Seven teens and a father are on trial in the Netherlands over the death of a football linesman last year. The case has raised concern over violence in the sport in the country and around the world.
The suspects were charged with the manslaughter of volunteer football linesman Richard Nieuwenhuizen Wednesday in Leystad, Netherlands. The hearing is mostly closed to the media due to the young age of most of the defendants.
The incident took place in the northern Dutch city of Almere following a 2-2 draw between Buitenboys and Nieuw Sloten. Several Nieuw Sloten players confronted Nieuwenhuizen, 41, after the match, but it is still unclear what happened. The linesman was photographed lying on the ground afterwards and eyewitnesses say he was kicked and punched in the head and neck.
Nieuwenhuizen died shortly after in the hospital.
"All eight are suspected of being accomplices in Robert Nieuwenhuizen's manslaughter," prosecutor Joost Zeilstra told the court. "He was kicked in the head, neck and body, resulting in death."
Each of the defendants has their own lawyer and they are expected to argue that Nieuwenhuizen had an underlying condition that contributed to or caused his death.
A British pathologist testified for the defense that the victim may have had died from causes including a spontaneous, fatal tear in his carotid artery, which delivers blood to the brain through the neck. But experts for the prosecution disagreed over the likelihood of such an anomaly.
"Five days of hearings are planned, which is fairly exceptional," said prosecution spokeswoman Jetty Bult. "But this is a complicated affair, there are lots of suspects and it's about establishing what happened very quickly, in a minute, based on testimony."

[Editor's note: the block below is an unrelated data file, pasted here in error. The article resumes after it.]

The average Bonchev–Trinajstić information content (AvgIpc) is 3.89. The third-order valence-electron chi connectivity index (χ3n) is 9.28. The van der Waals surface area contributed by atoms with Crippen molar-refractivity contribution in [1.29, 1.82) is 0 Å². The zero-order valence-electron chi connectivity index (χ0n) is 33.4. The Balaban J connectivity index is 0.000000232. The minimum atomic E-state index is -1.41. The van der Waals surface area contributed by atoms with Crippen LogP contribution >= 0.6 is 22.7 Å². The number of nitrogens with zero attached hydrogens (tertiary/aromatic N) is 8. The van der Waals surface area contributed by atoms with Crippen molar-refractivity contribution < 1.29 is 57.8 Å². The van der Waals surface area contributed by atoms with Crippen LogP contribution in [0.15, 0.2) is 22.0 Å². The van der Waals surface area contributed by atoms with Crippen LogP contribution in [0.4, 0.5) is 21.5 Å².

The teenagers could receive a sentence of between one and two years in a special penitentiary for minors if found guilty. The maximum punishment for homicide for the adult, a father of one of the teenagers identified as El-Hasan, is 15 years in jail.
Violence in football
Nieuwenhuizen's death sparked outrage in the football world, with many noting recent attacks on referees.
"You can't imagine it happening," said Frank de Boer, coach of the Netherland's most prominent club, Ajax. "That boys of 15, 16 years short circuit like that, you wonder about the parenting."
More than 12,000 people attended a silent march for Nieuwenhuizen in Almere on December 9.
"This business has really affected the Netherlands because someone was beaten up on a football field, somewhere you normally go to have fun," said Bult.
Nieuwenhuizen is survived by his wife and son Alain, who was playing in the match.
dr/rc (AP, AFP, SID,dpa)